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Go 1.11beta3 is in average 11x faster for crypto/tls benchmarks on ARM64 (gist.github.com)
105 points by carlosedp 6 months ago | hide | past | web | favorite | 10 comments

Sadly if you use the latest stream cipher that crypto people are hot on, and will often be the default in TLS 1.3, you’ll get no benefit :( ARM64 only has instructions for AES.

If you mean ChaCha20-Poly1305, looks like performance improvements may land in Go 1.12: https://github.com/golang/go/issues/22809

ChaCha can be accelerated with generic SIMD instructions on any arch that supports them. Personally I think that's preferable to algorithm-specific instructions like AES-NI.

Yeah, that's what using hardware specific instructions will get you. Haven't read the changelog, assuming so based on the fact is ARM and the improvement yield.

Can someone explain to me why there is an inherent contradiction in that hardware/software keep trying to be faster in crypto computation, while crypto algorithms (like argon2?) keep trying to be harder and harder to run fast?

Some crypto is for actually encrypting things (e.g. SSL). You want that to be fast.

Other crypto is used for things like password hashing, which is something that's a common target for brute force attacks. You want that to be slow.

Well put!

Password hashing algorithms like argon2/scrypt/bcrypt are a special case. The security of a hashed password depends on how much work an attacker has to do until the correct password is found.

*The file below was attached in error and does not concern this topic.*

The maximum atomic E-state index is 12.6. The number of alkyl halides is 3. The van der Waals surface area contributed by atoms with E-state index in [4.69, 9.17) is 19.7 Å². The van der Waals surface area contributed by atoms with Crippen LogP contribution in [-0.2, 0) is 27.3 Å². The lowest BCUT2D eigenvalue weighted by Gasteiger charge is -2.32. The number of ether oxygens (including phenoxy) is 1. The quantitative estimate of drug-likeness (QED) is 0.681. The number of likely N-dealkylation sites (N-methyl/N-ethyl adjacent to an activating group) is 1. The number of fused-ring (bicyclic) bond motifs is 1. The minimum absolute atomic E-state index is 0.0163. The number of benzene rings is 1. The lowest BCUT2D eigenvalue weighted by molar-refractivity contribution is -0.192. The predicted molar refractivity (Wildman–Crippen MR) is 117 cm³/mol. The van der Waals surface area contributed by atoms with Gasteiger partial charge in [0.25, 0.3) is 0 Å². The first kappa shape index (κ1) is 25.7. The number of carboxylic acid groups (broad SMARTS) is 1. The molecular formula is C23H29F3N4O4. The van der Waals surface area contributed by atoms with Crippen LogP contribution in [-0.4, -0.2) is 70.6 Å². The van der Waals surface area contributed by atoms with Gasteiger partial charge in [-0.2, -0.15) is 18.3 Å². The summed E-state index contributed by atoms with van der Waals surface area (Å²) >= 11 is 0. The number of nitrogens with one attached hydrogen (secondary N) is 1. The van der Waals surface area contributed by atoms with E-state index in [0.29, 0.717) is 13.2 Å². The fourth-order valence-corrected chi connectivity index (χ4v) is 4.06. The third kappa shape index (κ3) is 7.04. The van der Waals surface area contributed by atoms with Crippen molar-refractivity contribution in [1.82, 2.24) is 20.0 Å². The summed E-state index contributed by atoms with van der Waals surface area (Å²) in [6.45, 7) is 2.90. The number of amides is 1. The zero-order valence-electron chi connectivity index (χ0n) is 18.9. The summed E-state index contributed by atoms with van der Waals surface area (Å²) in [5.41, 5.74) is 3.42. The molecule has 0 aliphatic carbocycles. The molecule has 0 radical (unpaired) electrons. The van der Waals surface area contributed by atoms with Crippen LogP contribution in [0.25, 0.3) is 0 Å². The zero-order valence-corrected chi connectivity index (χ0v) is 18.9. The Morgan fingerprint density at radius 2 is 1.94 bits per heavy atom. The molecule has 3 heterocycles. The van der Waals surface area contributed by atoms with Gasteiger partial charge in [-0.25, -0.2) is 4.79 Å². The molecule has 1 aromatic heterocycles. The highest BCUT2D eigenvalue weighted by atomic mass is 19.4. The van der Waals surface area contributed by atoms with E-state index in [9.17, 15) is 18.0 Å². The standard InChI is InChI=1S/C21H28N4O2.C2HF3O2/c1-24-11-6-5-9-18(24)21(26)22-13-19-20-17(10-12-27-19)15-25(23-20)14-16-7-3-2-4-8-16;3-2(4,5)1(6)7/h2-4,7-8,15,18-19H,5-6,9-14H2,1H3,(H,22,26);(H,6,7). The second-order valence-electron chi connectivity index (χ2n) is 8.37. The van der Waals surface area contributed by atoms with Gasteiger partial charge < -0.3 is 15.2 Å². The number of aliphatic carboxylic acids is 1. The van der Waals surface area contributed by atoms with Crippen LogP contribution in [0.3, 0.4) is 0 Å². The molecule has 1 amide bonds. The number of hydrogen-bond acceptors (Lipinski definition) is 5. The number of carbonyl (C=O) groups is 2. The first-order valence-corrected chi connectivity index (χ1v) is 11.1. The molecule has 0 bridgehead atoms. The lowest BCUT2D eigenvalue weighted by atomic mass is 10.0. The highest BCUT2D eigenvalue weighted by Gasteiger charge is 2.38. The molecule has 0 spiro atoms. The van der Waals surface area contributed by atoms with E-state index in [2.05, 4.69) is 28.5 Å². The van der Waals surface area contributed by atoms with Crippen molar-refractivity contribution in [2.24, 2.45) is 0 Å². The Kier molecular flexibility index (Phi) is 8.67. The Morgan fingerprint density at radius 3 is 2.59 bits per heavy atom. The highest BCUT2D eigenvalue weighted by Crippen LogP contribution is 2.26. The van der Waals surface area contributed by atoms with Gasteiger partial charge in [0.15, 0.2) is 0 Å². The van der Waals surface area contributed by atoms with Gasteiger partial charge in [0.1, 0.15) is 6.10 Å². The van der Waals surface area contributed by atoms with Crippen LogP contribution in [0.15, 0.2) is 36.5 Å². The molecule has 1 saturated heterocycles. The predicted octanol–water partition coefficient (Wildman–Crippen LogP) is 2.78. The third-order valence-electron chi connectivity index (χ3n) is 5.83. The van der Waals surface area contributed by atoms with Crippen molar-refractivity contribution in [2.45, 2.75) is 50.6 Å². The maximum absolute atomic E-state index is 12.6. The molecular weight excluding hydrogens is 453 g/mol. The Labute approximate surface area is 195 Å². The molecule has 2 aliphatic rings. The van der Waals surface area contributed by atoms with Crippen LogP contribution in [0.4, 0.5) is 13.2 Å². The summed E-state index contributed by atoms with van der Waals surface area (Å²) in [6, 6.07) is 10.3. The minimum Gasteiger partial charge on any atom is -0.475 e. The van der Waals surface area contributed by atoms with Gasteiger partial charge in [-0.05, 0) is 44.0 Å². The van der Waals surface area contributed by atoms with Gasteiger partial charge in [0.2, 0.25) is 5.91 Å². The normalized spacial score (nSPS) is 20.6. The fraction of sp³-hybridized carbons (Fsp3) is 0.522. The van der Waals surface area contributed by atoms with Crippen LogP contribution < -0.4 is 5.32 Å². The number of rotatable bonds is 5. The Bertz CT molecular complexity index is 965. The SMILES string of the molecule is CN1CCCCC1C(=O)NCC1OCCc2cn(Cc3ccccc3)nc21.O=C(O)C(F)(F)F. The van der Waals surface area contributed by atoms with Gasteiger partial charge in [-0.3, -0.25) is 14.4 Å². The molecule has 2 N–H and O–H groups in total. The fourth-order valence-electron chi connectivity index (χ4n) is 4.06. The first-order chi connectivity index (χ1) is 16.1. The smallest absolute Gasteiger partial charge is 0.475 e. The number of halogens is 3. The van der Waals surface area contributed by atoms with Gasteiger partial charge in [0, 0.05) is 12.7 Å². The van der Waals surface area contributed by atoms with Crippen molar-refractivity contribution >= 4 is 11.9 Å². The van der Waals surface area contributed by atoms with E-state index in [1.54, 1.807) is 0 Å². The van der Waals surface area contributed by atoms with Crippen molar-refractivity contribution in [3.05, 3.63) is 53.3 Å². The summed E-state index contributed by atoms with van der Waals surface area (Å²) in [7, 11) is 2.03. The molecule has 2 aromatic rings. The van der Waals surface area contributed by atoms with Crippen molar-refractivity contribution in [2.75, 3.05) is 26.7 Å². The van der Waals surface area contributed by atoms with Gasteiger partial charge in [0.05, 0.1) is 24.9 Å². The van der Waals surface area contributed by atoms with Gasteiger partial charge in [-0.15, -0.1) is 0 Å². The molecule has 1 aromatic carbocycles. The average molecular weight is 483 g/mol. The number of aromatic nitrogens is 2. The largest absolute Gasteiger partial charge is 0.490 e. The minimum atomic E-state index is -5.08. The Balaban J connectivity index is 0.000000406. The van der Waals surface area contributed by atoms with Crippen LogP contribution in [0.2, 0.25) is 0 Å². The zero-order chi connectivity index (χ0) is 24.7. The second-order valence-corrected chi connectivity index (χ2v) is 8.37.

Suppose an attacker has to try 1,000,000 passwords until the correct one is found. If the password hashing algorithm is fast, so the attacker can try 1,000 guesses per second, it will take the attacker less than an hour. If the password hashing algorithm is slow, so the attacker takes a whole second to try each guess, it will take the attacker many days. With a complex enough password, and a slow enough password hashing algorithm, the attacker will die of old age before the correct password is found.

But that's not the case for other classes of crypto algorithms. For symmetric encryption algorithms like AES or ChaCha20, hashing algorithms like SHA-2 or Blake2, elliptic curve algorithms like secp256r1 or curve25519, and so on, being faster is a good thing.

To be more exact, what you want is not a slow password hashing algorithm. What you want is an algorithm that is as efficient for the defender as it is for the attacker. The key is that you do not want an attacker to be able to abuse custom hardware or distributed compute in order to gain an efficiency advantage.

For encrypted streams, for example, or Web requests even, is crypto often the latency bottleneck?

Throughput is important too?

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